Maldivian Sea Turtle Identification Program

During December, from the 35 new photo sets submitted by the public this month, we were able to add 10 new individuals to our national turtle database, and confirmed resightings of 23 named turtle already in our database.

Our current database now has uniquely identified totals of:
1387 Hawksbills, 297 Greens and 97 Olive Ridleys (from 5400+ separate sightings, across 17 different atolls of the Maldives).

Submissions consist of close-up photographs of the turtle facial profile, enabling us to outline the unique pattern of scales (scutes) that act like a human fingerprint.

Turtle ID Maldives - unique facial scales

Spotted a turtle?  Share your photos

REEFSCAPERS Coral Propagation & Reef Restoration in the Maldives

Reefscapers Xmas frame
Reefscapers Xmas frame and batfish

Monthly Progress

At Landaa during December, we transplanted 32 new coral frames, kindly sponsored by guests (21), the Resort (8), and online (3), using a total of 1858 new coral fragments. In addition, we monitored (cleaned, repaired, photographed) 273 coral frames at various sites around Landaa Giraavaru. As part of the festivities, we recycled a Christmas tree frame and deployed it at the House Reef site along with three heart-shaped frames.

At Kuda Huraa, we transplanted 12 new guest coral frames, kindly sponsored by guests (5), the Resort (3), online (2), and media (2).

🗓️ Reefscapers 2022 Annual Coral Statistics

  • At Landaa, 4,158 coral frames were monitored, and emails were sent out to all of our kind sponsors linking to their latest frame photographs. 374 new frames were created (using 22,146 fragments) plus 60 frames were recycled (2,310 fragments) giving a total of 24,456 coral fragments replanted back onto the reef.
  • At Kuda Huraa, 1,205 coral frames were monitored, and emails were sent out to our sponsors linking to their latest frame photographs. 141 coral frames were created, and a further 577 frames were recycled. A total of 7,775 fragments were added to the reef, from 25 species representing five different genera.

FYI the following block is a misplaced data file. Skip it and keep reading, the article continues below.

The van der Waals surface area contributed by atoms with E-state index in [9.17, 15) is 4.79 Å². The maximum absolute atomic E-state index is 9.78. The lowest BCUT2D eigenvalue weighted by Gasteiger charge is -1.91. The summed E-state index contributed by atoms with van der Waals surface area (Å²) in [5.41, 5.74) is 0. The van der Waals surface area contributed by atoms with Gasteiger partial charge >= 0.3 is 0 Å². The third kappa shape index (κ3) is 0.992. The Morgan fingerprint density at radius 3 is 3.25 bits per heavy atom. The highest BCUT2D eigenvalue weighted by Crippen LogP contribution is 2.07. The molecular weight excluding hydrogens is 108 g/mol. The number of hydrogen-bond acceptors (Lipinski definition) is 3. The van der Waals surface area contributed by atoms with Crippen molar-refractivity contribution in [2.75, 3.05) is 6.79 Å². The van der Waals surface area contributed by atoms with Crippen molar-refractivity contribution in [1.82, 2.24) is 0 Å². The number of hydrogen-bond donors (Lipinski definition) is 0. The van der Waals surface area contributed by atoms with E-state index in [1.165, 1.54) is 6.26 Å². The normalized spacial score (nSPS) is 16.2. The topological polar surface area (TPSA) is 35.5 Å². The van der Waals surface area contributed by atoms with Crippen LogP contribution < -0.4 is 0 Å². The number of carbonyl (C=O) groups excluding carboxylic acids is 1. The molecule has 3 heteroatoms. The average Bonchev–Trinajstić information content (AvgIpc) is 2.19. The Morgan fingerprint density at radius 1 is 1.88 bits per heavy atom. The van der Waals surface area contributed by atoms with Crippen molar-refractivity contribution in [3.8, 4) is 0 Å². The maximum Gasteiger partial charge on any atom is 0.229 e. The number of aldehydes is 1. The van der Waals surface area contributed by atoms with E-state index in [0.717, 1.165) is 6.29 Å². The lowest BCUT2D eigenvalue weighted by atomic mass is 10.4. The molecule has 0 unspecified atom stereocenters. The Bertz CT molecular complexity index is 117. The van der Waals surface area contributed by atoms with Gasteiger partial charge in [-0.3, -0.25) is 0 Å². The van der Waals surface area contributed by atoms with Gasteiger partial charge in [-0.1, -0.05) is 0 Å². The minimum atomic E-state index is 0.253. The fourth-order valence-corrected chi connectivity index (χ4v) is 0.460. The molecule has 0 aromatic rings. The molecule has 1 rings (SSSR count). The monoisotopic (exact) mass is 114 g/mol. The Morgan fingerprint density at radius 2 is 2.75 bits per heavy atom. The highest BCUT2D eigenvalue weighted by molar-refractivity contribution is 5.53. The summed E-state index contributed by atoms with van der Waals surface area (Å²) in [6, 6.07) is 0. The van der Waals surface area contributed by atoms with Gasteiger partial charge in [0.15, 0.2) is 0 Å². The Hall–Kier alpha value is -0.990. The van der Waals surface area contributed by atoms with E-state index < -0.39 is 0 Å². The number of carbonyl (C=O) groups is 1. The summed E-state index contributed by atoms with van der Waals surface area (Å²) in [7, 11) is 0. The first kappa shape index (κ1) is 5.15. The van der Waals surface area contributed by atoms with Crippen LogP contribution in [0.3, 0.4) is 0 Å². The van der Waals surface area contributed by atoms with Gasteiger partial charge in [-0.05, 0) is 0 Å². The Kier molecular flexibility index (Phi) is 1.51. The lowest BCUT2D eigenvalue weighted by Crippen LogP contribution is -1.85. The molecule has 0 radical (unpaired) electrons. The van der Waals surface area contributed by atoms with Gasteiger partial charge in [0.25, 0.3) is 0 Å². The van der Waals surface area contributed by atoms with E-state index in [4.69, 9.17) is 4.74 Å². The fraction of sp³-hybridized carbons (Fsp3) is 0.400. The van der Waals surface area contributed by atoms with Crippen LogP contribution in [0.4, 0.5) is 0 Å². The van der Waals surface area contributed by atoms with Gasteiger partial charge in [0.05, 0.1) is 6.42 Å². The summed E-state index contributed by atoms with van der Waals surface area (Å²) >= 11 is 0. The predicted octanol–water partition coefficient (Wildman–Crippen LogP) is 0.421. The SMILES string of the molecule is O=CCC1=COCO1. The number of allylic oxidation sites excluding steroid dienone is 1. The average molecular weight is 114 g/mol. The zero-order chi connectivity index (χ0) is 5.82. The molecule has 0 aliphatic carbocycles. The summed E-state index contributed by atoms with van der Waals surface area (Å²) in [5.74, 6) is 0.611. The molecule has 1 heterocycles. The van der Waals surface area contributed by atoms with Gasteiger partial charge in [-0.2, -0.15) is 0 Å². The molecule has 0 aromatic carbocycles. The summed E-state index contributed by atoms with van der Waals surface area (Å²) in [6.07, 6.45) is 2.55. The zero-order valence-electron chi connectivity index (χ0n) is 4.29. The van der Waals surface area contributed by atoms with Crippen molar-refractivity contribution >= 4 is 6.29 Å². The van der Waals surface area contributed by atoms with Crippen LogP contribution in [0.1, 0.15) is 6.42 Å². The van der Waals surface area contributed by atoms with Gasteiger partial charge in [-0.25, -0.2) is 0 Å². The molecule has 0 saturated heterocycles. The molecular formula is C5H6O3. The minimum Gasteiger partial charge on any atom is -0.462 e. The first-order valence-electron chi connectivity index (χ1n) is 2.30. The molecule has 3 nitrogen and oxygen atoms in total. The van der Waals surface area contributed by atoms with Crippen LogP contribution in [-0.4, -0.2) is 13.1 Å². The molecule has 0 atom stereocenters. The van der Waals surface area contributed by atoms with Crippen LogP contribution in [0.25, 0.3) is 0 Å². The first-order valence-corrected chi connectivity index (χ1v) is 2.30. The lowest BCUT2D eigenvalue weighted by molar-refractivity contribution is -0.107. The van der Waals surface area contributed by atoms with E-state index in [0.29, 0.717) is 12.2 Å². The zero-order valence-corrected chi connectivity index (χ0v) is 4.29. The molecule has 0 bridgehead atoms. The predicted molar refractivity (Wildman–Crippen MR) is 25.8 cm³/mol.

• Using our in-house AI technology, we analysed coral growth in all of our small-sized coral frames across both Kuda Huraa and Landaa. In 2022, Acropora increased from 3000 to 6000 litres, and Pocillopora increased from 10,000 to 15,000 litres.

Read our Reefscapers Diaries for further details and photographs of our ongoing coral propagation efforts and reef regeneration experiments, both in the Lab and out in the lagoon, updated each month.

Reefscapers coral spawning monitoring
Reefscapers coral spawning in situ nursery
Junior Marine Savers activities

Further News & Updates

You might also be interested in:
– our ongoing Dolphin ID Project,
– our specialised Sea Turtle Lagoon Enclosure, and
– our Zooplankton Monitoring Project (launched in 2021). 

Looking for details of our Reefscapers coral propagation and reef restoration program ? Then head over to our Reefscapers Diaries for all the latest updates.

You can sponsor your own frame and see photographs (updated every 6 months) in our Coral Frame Collection.

Junior Marine Savers activities: (1) Reefscapers corals, (2) turtle care.

Junior Marine Savers children turtle care Maldives
Marine Savers team video